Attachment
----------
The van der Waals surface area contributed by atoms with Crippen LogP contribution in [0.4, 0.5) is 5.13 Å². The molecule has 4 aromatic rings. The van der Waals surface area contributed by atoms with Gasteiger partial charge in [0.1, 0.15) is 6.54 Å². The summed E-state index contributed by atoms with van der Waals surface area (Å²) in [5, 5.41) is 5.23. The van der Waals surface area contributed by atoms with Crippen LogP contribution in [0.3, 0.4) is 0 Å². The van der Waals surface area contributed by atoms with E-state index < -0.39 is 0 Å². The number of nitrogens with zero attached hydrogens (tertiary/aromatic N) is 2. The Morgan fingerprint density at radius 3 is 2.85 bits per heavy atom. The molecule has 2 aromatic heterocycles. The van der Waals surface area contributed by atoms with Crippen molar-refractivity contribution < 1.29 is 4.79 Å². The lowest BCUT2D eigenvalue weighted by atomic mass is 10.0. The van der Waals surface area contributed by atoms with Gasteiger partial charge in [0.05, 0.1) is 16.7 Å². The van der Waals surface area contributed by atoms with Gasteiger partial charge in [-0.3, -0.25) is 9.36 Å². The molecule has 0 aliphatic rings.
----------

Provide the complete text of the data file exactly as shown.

The van der Waals surface area contributed by atoms with Crippen LogP contribution in [0.4, 0.5) is 5.13 Å². The molecule has 4 aromatic rings. The van der Waals surface area contributed by atoms with Gasteiger partial charge in [0.1, 0.15) is 6.54 Å². The summed E-state index contributed by atoms with van der Waals surface area (Å²) in [5, 5.41) is 5.23. The van der Waals surface area contributed by atoms with Crippen LogP contribution in [0.3, 0.4) is 0 Å². The van der Waals surface area contributed by atoms with E-state index < -0.39 is 0 Å². The number of nitrogens with zero attached hydrogens (tertiary/aromatic N) is 2. The Morgan fingerprint density at radius 3 is 2.85 bits per heavy atom. The molecule has 2 aromatic heterocycles. The van der Waals surface area contributed by atoms with Crippen molar-refractivity contribution < 1.29 is 4.79 Å². The lowest BCUT2D eigenvalue weighted by atomic mass is 10.0. The van der Waals surface area contributed by atoms with Gasteiger partial charge in [0.05, 0.1) is 16.7 Å². The van der Waals surface area contributed by atoms with Gasteiger partial charge in [-0.3, -0.25) is 9.36 Å². The molecule has 0 aliphatic rings.